On The Fight For The Dying Light, or Paradoxes of Conformity
People often seem to confuse pessimism with realism. This is not to say that pessimism by itself is not realistic (as is optimism), but it’s almost always that we, who prefer to see things as they really are, are branded blind because we (supposedly) see everything through the bias of the darkness of our discouragement. It isn’t really like that. I think we prefer to fight with this same darkness by accepting that it surrounds us, lurking like a snake ready to attack — only we are never victims of this predatory hunting, because we fight. We fight with and for the light that dies. Every time we sit down to let words emerge in our minds, even without the intention of making such words reach unimaginable plans and hearts, and we pass the expressions of ourselves to the paper, we are representing the fighters of this cruel and partial fight against the dark. The same goes for any aspect of art — and here it’s understood to include the very art of living life. Those who don’t know what really means to live are the best artists: abstracts, surrealists, expressionists of a latent reality that cries out for experiences. Whoever follows his course without really knowing what a course is, follows it truly. They are also defenders of the light that dies.
I always question the place of justice of being when I try to understand this ability we have been given, to be so intelligent and rational to the point of understanding the need to remain curious and open-minded to better assimilate the discoveries and differences that such discoveries can mean and, at the same time, be fully capable of rationalizing things as if they were divided only between “right for me” and “wrong for me”. Even those who try choosing to stop working against manichaeism sometimes cannot escape defeat, and worse: they cannot even admit defeat. There is a big difference between being human and knowing that we are prone to making mistakes, and being human simply because we make mistakes — “Ah, but that is part of being somebody in this life, we will all make a lot of mistakes, won’t we?” Yes, we will. The question is what we’ll do when we realize that a second chance will come, and we’ll be prone to making the same mistakes once again. Are we going to learn to be human, or are we just going to keep making mistakes? Like I said, even we who try to solve this mystery, are constantly wrong about a lot of things. We are an unique combination of mistakes and successes, each one of us. But at least we finally begin to understand that we are — or rather, that we must be more than what certain rules dictate us.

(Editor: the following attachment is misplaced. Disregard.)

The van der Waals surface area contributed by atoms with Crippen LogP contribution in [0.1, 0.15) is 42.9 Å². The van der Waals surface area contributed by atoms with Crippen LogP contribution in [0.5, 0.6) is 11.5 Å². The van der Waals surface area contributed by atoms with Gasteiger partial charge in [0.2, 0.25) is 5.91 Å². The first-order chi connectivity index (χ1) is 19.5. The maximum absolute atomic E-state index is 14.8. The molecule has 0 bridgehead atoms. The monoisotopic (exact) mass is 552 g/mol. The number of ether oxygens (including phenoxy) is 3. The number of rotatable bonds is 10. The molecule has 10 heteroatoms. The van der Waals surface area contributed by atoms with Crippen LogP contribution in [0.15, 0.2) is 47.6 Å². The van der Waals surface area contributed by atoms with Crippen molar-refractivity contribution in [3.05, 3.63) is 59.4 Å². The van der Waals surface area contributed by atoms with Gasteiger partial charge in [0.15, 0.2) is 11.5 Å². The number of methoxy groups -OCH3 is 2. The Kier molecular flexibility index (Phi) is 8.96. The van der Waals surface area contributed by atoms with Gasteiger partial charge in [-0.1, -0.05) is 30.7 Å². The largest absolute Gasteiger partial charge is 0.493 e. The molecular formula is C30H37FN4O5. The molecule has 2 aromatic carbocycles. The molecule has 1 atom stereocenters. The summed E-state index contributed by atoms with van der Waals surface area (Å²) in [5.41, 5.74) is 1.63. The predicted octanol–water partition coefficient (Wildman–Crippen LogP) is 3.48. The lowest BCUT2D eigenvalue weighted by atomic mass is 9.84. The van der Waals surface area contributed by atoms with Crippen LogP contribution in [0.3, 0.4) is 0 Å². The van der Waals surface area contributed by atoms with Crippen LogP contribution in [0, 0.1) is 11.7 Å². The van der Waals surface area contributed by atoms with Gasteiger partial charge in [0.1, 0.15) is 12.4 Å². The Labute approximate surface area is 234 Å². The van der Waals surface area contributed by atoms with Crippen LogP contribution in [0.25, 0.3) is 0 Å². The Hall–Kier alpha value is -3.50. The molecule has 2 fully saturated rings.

There is, in fact, a paradox between seeing reality as it is and accepting it. They are two completely different things, and that if not done together, can lead anyone to madness. May the one who considers himself perfectly sane throw the first stone at me. I noticed my crazy self when I was twelve and a philosophy professor gave me the task of reading Erasmus of Rotterdam. A madman sees himself in the other, it’s the true meaning of empathy in practice. How beautiful our society would be if we could see each other with the same honesty of the crazy ones… Of course a child could hardly understand perfectly well the necessity of accepting our inner madness as an exclusive trait of our personalities and that, if controlled, it will be like a stepmother for our many children: by marrying madness, we will have passion, creativity, nature as children from us to the world, well cared and ready to face the reality with which we fight so much. However, we (of course), who choose to accept this madness, also prefer not to accept reality as it is. For some it is given the opportunity to learn to control the antagonistic impulses to the complex of values that govern all sectors of our life; and from this control, we are then able to create small revolutions inside and outside ourselves. As everything that is different bothers people, the explanation of our personal visions about the truths of reality could not be seen otherwise: we don’t accept the lies, we don’t accept the simplistic whys, we don’t accept the kindness that kneels before any wickedness, and the wickedness that easily escapes through kindness. We don’t conform, although we aren’t in fact, nonconformists. We are not born nonconformists, we grow to be exposed daily to everything that does not fit the simpler conception of what it is to be human. I may even speak of love again here, but revolt and love tire each other out — they are madly in love with each other, but every once in a while they need some time in solitude, just to realize that alone, one becomes a turmoil, and the other, mere enthusiasm. We cannot deal with the emptiness left by conformism, but we also don’t deal with extremist confusion. We are not in the middle, we are by the side of everything that possesses the need of our empathy.
We are not gentle with the night that embraces us with its darkness, but we become gentle when this darkness nestles us in a deep sleep after another day of sorrows and disappointments with our brothers and sisters; we don’t accept aging, but we accept the passage of time only because it is inevitable (we are empathic with time); we don’t accept the rejection of love, but we learn to deal with the desolation of an accomplished and finished love. We learn not to accept things as they are, and we accept the fact that we have much to learn yet.
I’m not afraid of death, I’m only afraid of the day when the light that enlightens us will die, even when our spirits finally take advantage of the eternal rest. That is why, no matter how many wounds this war causes me, I’m sure that I’ll be, at least, able say: I tried. We’ll get whatever is out there for us to get, anyway, just because we tried. Believe it.